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When it comes to engagement and building trust, you can’t beat old-fashioned community activism

There is much talk about how new technology and social media can improve democratic engagement in the UK. Writing in the Guardian, Richard Jones, CEO of EngageSciences, said: ‘If politicians were willing to respond to the challenges of digital disruption, it could revolutionise the whole political process, massively boosting voter engagement for all ages and move the UK to a system of genuine direct democracy.’

Certainly political parties are only just testing the potential of new technology and social media in developing policies and encouraging voter turn out. The way parties use these channels will increase and become more sophisticated over time.

But that doesn’t mean they can wash their hands of older tried and tested methods – getting out into communities, speaking to people, persuading them and listening to their concerns. And it won’t replace the importance of community activism as a route to political engagement and involvement. New research from the Community Development Foundation (CDF), Trust in Democracy: how community groups bridge the gap between people and politics, demonstrates how the community sector can improve grassroots engagement with politics. The report highlights how trust in national political structures is declining, with people feeling increasingly distant from the politicians that claim to represent their views.

But it also finds that community activism increases levels of trust in general and increases the likelihood of getting more deeply involved in social action. Community activity has significant potential to restore democratic engagement at all levels.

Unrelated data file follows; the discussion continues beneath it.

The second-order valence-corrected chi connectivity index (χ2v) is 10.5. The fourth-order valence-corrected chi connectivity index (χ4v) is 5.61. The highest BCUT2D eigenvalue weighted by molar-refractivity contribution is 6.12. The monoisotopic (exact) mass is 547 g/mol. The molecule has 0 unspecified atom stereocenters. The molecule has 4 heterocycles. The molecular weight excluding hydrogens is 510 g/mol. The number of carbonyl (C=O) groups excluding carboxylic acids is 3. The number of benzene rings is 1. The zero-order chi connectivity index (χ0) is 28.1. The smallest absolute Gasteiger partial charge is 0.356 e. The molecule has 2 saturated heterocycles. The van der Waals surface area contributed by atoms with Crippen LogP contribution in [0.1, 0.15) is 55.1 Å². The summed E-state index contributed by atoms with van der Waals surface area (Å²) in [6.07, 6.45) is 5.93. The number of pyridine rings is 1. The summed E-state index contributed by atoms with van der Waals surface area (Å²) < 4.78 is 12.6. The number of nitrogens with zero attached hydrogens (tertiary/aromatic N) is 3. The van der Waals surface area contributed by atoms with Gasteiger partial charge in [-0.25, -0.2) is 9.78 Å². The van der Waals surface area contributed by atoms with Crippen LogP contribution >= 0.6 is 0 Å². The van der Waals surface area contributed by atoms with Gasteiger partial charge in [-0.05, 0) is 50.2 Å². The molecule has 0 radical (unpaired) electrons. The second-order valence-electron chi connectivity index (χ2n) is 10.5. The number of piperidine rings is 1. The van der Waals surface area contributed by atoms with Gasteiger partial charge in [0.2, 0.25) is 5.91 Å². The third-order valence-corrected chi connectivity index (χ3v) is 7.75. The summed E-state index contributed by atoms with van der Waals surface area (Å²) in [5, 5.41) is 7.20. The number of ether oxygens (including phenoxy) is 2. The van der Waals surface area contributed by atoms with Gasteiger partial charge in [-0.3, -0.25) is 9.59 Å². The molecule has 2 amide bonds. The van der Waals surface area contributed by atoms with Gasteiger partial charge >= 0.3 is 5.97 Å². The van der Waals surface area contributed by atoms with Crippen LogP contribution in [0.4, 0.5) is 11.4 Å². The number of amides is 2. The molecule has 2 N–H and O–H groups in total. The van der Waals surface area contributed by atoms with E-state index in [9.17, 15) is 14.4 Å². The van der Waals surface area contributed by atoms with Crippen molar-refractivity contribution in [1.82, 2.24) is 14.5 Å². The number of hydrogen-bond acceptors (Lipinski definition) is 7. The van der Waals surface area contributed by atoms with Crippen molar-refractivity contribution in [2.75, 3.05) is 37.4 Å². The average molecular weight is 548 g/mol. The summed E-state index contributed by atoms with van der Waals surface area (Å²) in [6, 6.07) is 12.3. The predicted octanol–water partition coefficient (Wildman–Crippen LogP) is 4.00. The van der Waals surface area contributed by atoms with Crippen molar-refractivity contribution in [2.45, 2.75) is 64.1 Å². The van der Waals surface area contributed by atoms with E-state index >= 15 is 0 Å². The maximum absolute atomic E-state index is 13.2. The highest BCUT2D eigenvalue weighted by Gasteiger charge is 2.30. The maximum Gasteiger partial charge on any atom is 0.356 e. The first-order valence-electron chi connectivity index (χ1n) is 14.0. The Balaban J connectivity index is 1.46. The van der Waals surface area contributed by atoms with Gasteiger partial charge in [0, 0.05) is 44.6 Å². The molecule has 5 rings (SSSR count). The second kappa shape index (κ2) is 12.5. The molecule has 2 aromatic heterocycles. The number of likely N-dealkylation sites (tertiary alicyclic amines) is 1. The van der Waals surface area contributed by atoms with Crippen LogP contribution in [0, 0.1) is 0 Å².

‘Devolution must go beyond giving new powers to local authorities and embrace community activism as central to creating thriving communities’

This will come as no surprise to people who have worked with or are already active in their communities, who will appreciate the huge amount of energy and enthusiasm that people bring to tackling things they care about. Perhaps this is because community activism offers a purer form of democracy – one in which people can feel that their investment of time, energy and ideas leads to genuine opportunities to make tangible change.

Creating participatory experiences that encourage people to become involved is key to achieving this. As part of the research CDF surveyed its network of community organisations:

  • 92% of respondents said that local people should be more involved in the design and delivery of their local public services
  • 72% recognised the need for community groups to work together with local authorities to achieve shared goals

There is a connection between an individual’s first experience as a volunteer, to their involvement in community responses to local issues and then to their interest in and interaction with others who govern the ways in issues are tackled. Then there’s the final step – wanting to take on a similar roles themselves. This pathway to other democratic roles is well-trodden.

Devolution must go beyond giving new powers to local authorities and embrace community activism as central to creating thriving communities. It could also improve levels of trust and create a pathway into formal politics. Digital disruption may develop as a powerful force in the political process. But for the foreseeable future old-fashioned community involvement and engagement can connect people to each other, their community and to the political process, building trust along the way.

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